I took a short out-and-back nature hike with Bob Pickett and ANS in the watershed of the Furnace Branch of the Monocacy River in Frederick County, just over the Montgomery County line. Destinations on this walk are the remains of Maryland’s extractive industrial past: a mill (perhaps used to mill limestone), a lime kiln, and two sandstone quarries, which provided the stone for the aqueduct that carried the C&O Canal over the Monocacy at its confluence with the Potomac.
Trails are not marked nor maintained: this is a hunting reserve. But, as one of us (Ann) pointed out, hunting pressure on the deer population has allowed the redevelopment of a healthy understory. Setting out on the trail, we soon found a couple of huge Hackberry trees (Celtis occidentalis) and Mayapple (Podophyllum peltatum) fruit beginning to ripen. Numerous Wood Thrush (Hylocichla mustelina) and Acadian Flycatchers (Empidonax virescens) were heard, and one flycatcher, irritated at something, came out in the open. Alan found Spotted Wintergreen (Chimaphila maculata) in bloom and a clump of Indian Pipe (Monotropa uniflora).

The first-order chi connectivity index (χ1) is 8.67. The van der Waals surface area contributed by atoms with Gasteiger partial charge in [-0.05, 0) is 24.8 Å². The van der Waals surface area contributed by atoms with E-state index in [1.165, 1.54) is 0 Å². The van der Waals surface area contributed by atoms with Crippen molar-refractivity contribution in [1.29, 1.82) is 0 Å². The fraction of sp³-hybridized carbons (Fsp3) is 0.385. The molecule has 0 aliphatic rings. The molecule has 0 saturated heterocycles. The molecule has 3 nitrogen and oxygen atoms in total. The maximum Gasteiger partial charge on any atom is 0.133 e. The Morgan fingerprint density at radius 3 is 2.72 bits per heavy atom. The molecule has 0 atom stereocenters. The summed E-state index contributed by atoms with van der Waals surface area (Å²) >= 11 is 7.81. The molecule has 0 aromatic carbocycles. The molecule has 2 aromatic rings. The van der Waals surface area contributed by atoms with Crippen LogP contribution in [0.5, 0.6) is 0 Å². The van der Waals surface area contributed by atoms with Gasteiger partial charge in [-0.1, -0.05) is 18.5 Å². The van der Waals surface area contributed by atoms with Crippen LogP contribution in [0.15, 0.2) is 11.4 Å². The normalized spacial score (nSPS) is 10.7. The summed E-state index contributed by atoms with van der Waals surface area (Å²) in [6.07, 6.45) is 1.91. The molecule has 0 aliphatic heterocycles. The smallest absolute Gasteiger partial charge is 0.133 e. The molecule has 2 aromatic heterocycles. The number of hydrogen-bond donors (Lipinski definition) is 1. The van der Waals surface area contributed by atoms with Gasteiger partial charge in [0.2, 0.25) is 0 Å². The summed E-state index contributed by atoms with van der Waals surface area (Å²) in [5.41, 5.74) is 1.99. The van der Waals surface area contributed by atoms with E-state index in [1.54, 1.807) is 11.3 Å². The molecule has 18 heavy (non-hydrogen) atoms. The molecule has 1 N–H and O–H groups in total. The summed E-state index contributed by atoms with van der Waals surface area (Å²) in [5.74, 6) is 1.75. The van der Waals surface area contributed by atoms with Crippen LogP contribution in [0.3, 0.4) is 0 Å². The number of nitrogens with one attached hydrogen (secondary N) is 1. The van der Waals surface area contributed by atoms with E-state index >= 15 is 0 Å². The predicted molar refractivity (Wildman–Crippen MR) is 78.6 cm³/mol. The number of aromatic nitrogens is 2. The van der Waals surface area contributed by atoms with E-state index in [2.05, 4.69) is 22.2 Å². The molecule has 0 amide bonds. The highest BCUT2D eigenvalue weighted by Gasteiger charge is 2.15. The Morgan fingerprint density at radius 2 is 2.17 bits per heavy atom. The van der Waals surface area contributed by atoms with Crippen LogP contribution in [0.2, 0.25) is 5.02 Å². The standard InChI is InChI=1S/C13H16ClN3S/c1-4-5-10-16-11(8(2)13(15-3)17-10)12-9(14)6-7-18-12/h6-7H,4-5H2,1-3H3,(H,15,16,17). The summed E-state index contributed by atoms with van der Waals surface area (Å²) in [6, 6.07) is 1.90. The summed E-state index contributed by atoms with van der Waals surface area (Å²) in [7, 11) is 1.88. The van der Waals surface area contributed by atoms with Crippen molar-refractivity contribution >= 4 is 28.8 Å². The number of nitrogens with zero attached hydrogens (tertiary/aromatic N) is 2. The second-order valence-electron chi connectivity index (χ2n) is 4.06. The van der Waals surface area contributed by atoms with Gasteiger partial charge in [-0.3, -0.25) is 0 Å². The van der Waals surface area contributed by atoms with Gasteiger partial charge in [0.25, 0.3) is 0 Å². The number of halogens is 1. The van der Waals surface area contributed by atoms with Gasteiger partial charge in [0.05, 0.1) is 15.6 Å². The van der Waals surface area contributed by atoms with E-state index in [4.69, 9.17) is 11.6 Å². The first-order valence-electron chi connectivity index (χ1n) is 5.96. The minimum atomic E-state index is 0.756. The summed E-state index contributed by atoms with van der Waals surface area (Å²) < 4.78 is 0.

After some stream hopping and bushwhacking, we arrived at the quarry sites. An impressive block of quartzite is exposed: sources call it the Sugarloaf Mountain Quartzite (and indeed that mountain is just to the northeast). In a stony patch, Alan spotted an orchid with pretty leaves: Rattlesnake Plantain (Goodyera pubescens) beginning to shoot up flower stalks. We heard, then after some patient looking, saw a Worm-eating Warbler (Helmitheros vermivora): not a great look, but good enough for #361.